New, potentially more contagious variant of the coronavirus spreads in California
Officials in San Diego County on Tuesday reported a cumulative total of 32 cases of the new, potentially more contagious variant of the coronavirus that has also spread rapidly in England.
The variant, known as B.1.1.7, was first identified in a virus sample taken from a San Diego County man in his 30s on Dec. 29 and confirmed a day later and subsequently announced publicly.
Since then, more cases of the variant have been identified, and on Tuesday, officials announced an additional 24 cases confirmed by whole genome sequencing and four more suspected cases.
Prior to Tuesday, San Diego County had confirmed four cases of the variant. The 24 newly confirmed patients are believed to have no travel history and to have come from 19 different households, but an investigation and contact tracing are ongoing, according to a statement released by county officials.
The new cases have been identified among residents of San Diego and several suburbs, including Chula Vista, La Mesa and Lakeside. The residents range in age from 10 to over 70.
San Diego County officials say no patients infected with the variant have died, but one woman was hospitalized. She is now recovering at home.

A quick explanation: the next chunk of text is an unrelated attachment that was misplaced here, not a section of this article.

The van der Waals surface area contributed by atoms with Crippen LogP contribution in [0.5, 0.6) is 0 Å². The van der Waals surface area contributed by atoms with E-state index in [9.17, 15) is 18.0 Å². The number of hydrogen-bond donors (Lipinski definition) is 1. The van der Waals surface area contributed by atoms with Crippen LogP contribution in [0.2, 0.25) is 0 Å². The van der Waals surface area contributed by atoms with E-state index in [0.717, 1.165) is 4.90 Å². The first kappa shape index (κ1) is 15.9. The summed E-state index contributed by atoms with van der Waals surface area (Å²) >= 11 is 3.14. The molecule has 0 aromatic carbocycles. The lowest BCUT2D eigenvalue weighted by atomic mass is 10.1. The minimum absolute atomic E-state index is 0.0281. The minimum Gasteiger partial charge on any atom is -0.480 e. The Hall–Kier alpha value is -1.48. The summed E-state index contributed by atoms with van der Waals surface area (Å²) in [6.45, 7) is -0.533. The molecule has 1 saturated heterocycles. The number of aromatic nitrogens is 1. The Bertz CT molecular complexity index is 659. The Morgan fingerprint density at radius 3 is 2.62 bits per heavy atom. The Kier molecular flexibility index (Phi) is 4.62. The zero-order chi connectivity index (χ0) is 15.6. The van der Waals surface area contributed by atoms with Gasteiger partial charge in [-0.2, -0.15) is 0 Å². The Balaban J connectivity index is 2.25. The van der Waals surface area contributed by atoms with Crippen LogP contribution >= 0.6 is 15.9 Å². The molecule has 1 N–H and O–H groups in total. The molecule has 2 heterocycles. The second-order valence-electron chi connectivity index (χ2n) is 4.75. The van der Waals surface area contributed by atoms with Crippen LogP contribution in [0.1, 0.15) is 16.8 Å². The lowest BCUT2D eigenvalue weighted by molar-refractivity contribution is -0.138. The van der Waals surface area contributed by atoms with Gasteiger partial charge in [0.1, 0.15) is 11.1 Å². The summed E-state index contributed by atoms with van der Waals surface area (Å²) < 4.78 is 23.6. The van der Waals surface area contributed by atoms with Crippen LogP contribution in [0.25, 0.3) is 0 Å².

California registered more than 74,000 new coronavirus cases Monday — 11% higher than the previous record for a single day.
The variant is believed to be more contagious than the conventional variety of the virus predominantly circulating in California, but for people infected with it, it is not thought to pose a greater risk for severe illness or death.
Health officials say the guidance on handling this new variant remains the same: Stay home as much as possible, don’t go to gatherings, don’t travel, wear a mask at all times when near others at work or at the grocery store, only exercise by yourself or with others from your household, wash your hands every hour, and take a break from shopping trips.
Though L.A. County officials have yet to document the strain’s presence there, “having a virus that is able to infect more people more quickly than what we’re seeing today” is a “frightening thought,” county Public Health Director Barbara Ferrer said Tuesday.
Dr. Neha Nanda, medical director of infection prevention and antimicrobial stewardship at USC-Keck Medicine, said Tuesday she thinks the current COVID-19 vaccines will be able to fight against the new variant, based on the immune response the body launches following a natural infection or a vaccination.
“This variant is not something people have to succumb to,” she said.
Times staff writer Colleen Shalby and San Diego Union-Tribune writer Lyndsay Winkley contributed to this report.
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